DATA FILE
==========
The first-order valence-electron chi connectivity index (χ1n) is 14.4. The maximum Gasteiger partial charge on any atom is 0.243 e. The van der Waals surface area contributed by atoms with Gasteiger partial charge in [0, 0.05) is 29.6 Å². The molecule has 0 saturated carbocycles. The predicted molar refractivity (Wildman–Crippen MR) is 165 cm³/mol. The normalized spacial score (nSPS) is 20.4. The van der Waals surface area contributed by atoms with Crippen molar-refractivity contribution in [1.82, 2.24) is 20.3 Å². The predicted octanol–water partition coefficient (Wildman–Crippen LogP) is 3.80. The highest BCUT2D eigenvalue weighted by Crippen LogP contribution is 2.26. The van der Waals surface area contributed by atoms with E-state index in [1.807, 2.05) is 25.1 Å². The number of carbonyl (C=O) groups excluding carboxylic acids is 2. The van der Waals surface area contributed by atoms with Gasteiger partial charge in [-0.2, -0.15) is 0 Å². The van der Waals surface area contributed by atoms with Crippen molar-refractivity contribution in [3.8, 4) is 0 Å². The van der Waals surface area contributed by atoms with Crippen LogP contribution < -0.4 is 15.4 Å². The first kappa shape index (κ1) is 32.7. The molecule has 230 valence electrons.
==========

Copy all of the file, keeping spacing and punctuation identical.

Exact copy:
The first-order valence-electron chi connectivity index (χ1n) is 14.4. The maximum Gasteiger partial charge on any atom is 0.243 e. The van der Waals surface area contributed by atoms with Gasteiger partial charge in [0, 0.05) is 29.6 Å². The molecule has 0 saturated carbocycles. The predicted molar refractivity (Wildman–Crippen MR) is 165 cm³/mol. The normalized spacial score (nSPS) is 20.4. The van der Waals surface area contributed by atoms with Crippen molar-refractivity contribution in [1.82, 2.24) is 20.3 Å². The predicted octanol–water partition coefficient (Wildman–Crippen LogP) is 3.80. The highest BCUT2D eigenvalue weighted by Crippen LogP contribution is 2.26. The van der Waals surface area contributed by atoms with E-state index in [1.807, 2.05) is 25.1 Å². The number of carbonyl (C=O) groups excluding carboxylic acids is 2. The van der Waals surface area contributed by atoms with Gasteiger partial charge in [-0.2, -0.15) is 0 Å². The van der Waals surface area contributed by atoms with Crippen molar-refractivity contribution in [3.8, 4) is 0 Å². The van der Waals surface area contributed by atoms with Crippen LogP contribution < -0.4 is 15.4 Å². The first kappa shape index (κ1) is 32.7. The molecule has 230 valence electrons.